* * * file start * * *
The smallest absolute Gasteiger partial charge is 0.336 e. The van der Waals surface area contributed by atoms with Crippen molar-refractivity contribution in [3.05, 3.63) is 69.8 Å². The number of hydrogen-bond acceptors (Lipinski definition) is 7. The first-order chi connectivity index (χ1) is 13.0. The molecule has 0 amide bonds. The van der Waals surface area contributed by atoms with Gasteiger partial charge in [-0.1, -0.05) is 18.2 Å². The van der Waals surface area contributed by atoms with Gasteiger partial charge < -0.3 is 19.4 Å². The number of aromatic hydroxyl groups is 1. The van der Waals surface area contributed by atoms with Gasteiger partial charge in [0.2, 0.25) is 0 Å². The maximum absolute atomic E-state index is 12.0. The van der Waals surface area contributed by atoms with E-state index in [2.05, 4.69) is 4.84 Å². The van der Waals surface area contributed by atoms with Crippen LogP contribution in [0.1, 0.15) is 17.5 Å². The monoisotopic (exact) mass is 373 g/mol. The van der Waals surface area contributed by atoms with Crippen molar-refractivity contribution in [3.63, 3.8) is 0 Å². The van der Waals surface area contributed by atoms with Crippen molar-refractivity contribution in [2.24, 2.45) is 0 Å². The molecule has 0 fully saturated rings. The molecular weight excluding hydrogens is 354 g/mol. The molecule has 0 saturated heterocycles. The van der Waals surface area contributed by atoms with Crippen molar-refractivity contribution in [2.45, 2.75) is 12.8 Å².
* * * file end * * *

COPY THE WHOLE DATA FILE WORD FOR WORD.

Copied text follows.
The smallest absolute Gasteiger partial charge is 0.336 e. The van der Waals surface area contributed by atoms with Crippen molar-refractivity contribution in [3.05, 3.63) is 69.8 Å². The number of hydrogen-bond acceptors (Lipinski definition) is 7. The first-order chi connectivity index (χ1) is 13.0. The molecule has 0 amide bonds. The van der Waals surface area contributed by atoms with Gasteiger partial charge in [-0.1, -0.05) is 18.2 Å². The van der Waals surface area contributed by atoms with Gasteiger partial charge < -0.3 is 19.4 Å². The number of aromatic hydroxyl groups is 1. The van der Waals surface area contributed by atoms with Gasteiger partial charge in [0.2, 0.25) is 0 Å². The maximum absolute atomic E-state index is 12.0. The van der Waals surface area contributed by atoms with E-state index in [2.05, 4.69) is 4.84 Å². The van der Waals surface area contributed by atoms with Crippen LogP contribution in [0.1, 0.15) is 17.5 Å². The monoisotopic (exact) mass is 373 g/mol. The van der Waals surface area contributed by atoms with Crippen molar-refractivity contribution in [3.63, 3.8) is 0 Å². The van der Waals surface area contributed by atoms with Crippen molar-refractivity contribution in [2.24, 2.45) is 0 Å². The molecule has 0 fully saturated rings. The molecular weight excluding hydrogens is 354 g/mol. The molecule has 0 saturated heterocycles. The van der Waals surface area contributed by atoms with Crippen molar-refractivity contribution in [2.45, 2.75) is 12.8 Å².